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What's Behind This Summer's Record-Breaking Kentucky Shakespeare Crowds?

Kentucky Shakespeare
Kentucky Shakespeare

It’s about 2 p.m. and Kentucky Shakespeare producing artistic director Matt Wallace is sitting in the sweltering heat on a bench in Central Park.

He gestures to the stage: “And in front of us here we have the second show of our season, the history, Richard II, on its first day of tech.”

The season’s first production, “Much Ado About Nothing,” has just closed to record-breaking numbers. Last Saturday, 1,300 people filled the Central Park benches. The night before, there were 1,200.

There are a couple things that are interesting about this situation, namely, if Wallace thinks the numbers will continue climbing, and how they skyrocketed in the first place.

But first, a little context.

Historically, the average number of people that Kentucky Shakespeare would host over the course of a summer season was 12,000. But in 2013, the summer before Wallace started, attendance for the season was much lower.

“We dipped down to 4,800,” Wallace says.

The past two summers, Kentucky Shakespeare has entertained about 25,000 people.

Part of this, Wallace says, is good luck. The weather has been really nice and they started this season with a popular comedy. Another factor, he says, is more concentrated social media marketing.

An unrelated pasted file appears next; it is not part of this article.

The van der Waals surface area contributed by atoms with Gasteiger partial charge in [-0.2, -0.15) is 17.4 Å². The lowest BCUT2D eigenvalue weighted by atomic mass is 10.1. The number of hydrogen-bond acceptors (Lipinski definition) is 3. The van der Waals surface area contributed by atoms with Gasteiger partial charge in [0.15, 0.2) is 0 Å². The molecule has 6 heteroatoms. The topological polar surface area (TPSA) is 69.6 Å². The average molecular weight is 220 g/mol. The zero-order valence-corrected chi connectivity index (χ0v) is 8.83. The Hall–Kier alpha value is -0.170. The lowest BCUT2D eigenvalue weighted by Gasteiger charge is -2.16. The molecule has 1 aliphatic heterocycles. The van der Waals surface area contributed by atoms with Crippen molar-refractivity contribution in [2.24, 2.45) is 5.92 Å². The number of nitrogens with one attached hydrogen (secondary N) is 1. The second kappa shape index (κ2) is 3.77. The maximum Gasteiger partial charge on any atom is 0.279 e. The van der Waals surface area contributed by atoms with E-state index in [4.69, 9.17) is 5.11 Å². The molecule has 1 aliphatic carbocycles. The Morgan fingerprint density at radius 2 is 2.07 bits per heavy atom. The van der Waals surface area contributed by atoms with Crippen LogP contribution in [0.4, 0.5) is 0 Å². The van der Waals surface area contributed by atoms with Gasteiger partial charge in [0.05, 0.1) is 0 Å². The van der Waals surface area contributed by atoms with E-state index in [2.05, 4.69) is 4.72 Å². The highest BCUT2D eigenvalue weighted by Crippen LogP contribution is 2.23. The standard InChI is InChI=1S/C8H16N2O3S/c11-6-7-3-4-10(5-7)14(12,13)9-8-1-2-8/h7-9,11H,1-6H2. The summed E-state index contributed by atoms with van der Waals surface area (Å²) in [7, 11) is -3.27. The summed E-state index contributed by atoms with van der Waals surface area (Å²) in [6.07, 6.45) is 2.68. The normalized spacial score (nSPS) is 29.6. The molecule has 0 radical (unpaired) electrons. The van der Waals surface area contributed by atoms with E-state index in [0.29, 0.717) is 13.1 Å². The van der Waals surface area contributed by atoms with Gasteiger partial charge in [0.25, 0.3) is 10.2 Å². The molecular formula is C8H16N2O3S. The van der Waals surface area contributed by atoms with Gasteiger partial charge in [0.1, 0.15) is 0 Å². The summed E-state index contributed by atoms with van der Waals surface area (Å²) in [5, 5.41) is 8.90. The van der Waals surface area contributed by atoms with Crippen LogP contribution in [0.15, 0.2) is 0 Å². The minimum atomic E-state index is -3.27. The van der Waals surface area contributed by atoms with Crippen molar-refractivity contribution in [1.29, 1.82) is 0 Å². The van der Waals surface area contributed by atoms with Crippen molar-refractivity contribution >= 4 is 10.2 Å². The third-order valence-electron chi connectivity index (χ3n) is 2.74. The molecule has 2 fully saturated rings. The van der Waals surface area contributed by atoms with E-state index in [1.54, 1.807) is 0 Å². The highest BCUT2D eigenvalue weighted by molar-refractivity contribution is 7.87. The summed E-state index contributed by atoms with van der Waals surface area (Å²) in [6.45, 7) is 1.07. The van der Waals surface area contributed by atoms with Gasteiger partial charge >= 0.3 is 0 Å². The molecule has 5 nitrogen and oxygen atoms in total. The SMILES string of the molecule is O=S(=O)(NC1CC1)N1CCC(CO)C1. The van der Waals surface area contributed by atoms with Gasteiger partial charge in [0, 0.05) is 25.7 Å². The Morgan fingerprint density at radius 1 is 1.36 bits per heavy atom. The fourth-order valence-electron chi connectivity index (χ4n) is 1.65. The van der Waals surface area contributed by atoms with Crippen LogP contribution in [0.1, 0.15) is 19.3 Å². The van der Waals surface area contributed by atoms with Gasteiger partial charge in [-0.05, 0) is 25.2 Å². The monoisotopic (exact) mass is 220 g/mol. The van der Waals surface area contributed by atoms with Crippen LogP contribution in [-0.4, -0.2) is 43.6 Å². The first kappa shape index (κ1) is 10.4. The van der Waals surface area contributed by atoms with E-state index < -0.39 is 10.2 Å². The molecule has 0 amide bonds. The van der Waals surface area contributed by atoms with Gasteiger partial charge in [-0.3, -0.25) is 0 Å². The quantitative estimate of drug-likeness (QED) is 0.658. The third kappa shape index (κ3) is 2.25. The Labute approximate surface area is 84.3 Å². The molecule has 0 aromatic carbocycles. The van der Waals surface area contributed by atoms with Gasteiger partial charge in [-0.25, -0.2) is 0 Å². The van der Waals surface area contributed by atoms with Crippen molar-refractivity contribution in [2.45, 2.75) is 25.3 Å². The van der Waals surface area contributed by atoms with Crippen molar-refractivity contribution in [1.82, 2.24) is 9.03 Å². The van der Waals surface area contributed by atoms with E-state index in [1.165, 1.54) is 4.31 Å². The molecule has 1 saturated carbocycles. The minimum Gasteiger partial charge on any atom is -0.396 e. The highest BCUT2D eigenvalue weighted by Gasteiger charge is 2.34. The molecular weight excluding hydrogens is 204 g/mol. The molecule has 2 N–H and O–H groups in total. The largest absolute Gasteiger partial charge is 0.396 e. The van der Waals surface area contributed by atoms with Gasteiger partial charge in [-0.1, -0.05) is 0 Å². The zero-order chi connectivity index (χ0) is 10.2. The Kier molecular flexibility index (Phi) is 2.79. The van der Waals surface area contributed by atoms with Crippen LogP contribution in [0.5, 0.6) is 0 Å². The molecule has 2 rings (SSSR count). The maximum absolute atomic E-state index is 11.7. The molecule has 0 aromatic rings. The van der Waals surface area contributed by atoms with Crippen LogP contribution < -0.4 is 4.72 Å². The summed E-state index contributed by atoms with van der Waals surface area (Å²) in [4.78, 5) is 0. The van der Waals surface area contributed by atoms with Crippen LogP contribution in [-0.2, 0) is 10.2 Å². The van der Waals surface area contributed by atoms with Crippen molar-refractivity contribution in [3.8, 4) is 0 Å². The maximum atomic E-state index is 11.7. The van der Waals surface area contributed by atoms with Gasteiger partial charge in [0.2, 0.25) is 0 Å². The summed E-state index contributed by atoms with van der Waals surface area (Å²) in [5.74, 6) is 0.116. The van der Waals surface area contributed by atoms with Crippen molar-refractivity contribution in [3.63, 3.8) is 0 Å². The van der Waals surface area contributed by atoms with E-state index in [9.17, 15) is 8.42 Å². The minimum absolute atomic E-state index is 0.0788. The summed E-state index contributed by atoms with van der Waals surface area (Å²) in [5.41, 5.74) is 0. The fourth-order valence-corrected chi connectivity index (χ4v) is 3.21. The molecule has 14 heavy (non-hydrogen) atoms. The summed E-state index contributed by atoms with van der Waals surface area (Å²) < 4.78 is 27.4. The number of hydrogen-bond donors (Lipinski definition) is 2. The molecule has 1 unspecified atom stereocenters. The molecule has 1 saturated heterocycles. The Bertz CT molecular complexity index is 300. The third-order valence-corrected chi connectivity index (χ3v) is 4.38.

But Wallace says the growth is also driven by something more methodical. Kentucky Shakespeare has been out in the community more.

“This year we toured 80 counties, 23 area parks, all of the Louisville public libraries,” Wallace says. “And my hope is the exposure to us is driving more people to Central Park.”

As to whether Wallace thinks the growth will continue, he acknowledges this year’s audience size so far is exceptional.

“Between acting and directing this is probably about my 12th summer in the park,” he says. “And I’ve certainly never been here when we had 1,300 people in the park.”

This, he says, gives Kentucky Shakespeare the unique opportunity to introduce audience members to some of the playwright’s lesser-performed works — something that really started last summer with “Winter’s Tale” and “Two Gentlemen of Verona.”

“And it continues this summer with ‘Richard II,’” Wallace says.

Previews of Richard II begin on Thursday.